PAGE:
The Sons of Fela: Tradition and Rebellion - Siblings Week

ADDITIONAL CONTRIBUTORS BTR Editorial

Seun Kuti photo by Benoit Derrier

Happy Felabration Week everyone! From the 10th to the 16th (the 15th being Fela Kuti’s birthday), celebrations worldwide will be held honoring the legacy of the Nigerian Afrobeat legend of political and spiritual self-sufficiency, Fela Kuti.

You Africans, please listen to me as Africans
And you non-Africans, listen to me with open mind

The Ransome Kuti family of Lagos, Nigeria is an overwhelming and powerful tale of extremes in love and rebellion, much of which has been told through two generations of the musically prolific family.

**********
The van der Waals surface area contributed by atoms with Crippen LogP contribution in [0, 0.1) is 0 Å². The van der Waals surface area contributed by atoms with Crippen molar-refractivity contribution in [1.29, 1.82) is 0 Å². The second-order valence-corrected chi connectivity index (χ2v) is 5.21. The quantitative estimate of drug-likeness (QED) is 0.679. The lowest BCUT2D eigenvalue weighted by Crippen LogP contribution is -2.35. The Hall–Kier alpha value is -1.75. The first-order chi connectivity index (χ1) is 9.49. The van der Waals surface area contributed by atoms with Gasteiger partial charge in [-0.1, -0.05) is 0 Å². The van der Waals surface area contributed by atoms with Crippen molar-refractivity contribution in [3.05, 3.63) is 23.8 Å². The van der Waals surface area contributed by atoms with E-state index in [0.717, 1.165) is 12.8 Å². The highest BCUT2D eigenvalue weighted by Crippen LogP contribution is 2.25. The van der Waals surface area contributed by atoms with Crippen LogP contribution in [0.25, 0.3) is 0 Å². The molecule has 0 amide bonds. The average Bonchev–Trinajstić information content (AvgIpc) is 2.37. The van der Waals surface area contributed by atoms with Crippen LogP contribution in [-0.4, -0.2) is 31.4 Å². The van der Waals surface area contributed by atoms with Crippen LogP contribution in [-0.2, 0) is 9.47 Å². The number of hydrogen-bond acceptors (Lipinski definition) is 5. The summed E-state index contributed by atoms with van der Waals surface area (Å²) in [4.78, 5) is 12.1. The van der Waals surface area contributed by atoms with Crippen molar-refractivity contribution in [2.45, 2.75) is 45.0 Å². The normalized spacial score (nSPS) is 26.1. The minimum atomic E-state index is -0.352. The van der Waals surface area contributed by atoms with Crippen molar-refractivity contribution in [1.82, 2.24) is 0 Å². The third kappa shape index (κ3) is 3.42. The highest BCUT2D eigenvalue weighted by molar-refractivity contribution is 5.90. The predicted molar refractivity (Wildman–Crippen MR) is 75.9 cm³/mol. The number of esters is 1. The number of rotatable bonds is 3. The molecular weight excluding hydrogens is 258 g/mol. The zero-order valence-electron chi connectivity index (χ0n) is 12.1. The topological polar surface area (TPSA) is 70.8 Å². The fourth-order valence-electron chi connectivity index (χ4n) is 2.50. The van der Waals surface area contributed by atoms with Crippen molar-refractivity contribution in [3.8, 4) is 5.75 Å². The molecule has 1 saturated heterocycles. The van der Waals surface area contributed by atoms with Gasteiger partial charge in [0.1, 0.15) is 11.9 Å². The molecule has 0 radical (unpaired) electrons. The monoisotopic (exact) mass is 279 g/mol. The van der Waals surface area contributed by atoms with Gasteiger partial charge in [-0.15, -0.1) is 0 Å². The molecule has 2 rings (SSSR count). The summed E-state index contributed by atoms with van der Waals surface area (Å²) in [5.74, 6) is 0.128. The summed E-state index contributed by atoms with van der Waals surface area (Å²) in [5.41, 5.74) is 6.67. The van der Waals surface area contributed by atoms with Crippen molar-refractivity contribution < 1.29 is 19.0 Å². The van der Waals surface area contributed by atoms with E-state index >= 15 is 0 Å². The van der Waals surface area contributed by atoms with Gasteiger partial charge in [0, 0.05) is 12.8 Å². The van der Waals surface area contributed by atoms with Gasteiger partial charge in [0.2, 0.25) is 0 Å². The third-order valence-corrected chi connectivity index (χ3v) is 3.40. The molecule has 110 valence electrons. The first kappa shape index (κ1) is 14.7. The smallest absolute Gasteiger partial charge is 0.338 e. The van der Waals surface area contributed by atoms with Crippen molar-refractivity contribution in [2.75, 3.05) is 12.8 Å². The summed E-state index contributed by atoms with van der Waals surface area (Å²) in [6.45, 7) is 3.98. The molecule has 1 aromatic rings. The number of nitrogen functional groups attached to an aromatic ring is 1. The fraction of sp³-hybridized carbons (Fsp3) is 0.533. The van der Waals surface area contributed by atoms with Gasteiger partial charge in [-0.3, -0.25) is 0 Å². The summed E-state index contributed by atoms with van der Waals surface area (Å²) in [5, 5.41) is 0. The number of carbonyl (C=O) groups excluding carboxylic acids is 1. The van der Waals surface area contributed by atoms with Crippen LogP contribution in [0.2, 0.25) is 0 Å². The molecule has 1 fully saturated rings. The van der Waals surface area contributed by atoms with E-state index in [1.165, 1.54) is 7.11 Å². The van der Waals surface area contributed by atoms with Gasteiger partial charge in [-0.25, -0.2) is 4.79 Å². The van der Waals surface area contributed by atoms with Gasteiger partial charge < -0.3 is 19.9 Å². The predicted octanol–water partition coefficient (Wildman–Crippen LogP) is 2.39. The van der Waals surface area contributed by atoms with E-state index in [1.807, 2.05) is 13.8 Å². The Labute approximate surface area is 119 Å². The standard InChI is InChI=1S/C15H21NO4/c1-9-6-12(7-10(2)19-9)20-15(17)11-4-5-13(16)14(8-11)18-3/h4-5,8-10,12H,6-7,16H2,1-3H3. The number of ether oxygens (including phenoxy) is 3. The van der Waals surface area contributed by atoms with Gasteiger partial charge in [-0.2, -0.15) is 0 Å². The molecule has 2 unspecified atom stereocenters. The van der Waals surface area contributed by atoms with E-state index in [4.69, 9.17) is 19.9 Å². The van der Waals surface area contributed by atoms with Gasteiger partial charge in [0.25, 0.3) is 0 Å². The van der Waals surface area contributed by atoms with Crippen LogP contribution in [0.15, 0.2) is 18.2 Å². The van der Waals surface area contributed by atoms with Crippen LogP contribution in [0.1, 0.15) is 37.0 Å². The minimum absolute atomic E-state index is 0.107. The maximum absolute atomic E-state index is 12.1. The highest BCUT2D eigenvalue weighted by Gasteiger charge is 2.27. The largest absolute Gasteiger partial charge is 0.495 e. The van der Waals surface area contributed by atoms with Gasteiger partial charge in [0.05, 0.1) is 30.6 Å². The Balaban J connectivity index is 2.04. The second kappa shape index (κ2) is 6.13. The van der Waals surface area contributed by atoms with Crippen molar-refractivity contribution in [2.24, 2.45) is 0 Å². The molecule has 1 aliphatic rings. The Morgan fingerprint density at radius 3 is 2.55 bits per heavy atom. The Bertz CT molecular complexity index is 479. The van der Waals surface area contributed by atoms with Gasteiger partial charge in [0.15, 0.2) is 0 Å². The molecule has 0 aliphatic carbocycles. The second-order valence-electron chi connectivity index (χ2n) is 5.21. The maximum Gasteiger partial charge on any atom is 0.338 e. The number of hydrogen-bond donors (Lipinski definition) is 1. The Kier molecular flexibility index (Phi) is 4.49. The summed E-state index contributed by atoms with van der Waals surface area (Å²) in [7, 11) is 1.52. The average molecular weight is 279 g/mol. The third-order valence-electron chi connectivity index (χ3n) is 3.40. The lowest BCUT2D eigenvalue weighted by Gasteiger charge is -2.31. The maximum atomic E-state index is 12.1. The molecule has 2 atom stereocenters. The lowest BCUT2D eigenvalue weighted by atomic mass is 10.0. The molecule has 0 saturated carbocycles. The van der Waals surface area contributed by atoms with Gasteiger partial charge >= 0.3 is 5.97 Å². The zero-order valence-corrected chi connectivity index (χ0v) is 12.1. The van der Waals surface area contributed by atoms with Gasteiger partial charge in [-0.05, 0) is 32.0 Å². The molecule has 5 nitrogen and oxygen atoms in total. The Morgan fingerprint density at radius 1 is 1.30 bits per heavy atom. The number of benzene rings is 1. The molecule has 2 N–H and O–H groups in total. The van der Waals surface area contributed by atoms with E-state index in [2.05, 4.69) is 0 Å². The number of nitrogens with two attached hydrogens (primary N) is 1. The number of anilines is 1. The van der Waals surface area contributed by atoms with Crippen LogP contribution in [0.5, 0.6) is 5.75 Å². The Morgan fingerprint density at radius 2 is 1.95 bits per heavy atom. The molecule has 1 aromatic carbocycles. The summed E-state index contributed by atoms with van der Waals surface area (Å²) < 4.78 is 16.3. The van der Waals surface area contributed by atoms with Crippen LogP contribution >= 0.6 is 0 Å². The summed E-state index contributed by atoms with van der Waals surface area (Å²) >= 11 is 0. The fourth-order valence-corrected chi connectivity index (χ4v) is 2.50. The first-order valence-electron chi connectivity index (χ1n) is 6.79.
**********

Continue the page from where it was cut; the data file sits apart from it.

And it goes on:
In 1974, after his trip to Los Angeles where he fused James Brown funk, Malcolm X pride, and Hollywood hedonism into a well-rooted, Afro-centric (and recently London-trained) musical sensibility to create the now ubiquitous “Afrobeat,” Fela Anikulapo Kuti seceded from Nigeria to form a self-sufficient compound called Kalakuta, which was “a kind of cross between a Black Panther safe house and the Playboy mansion.”[i] From there he incorporated family life, love life, and music into the same place called the “Shrine,” which was considered either hedonistic, heavenly, or both by Nigerians and any foreigner lucky enough to witness a Fela Kuti performance.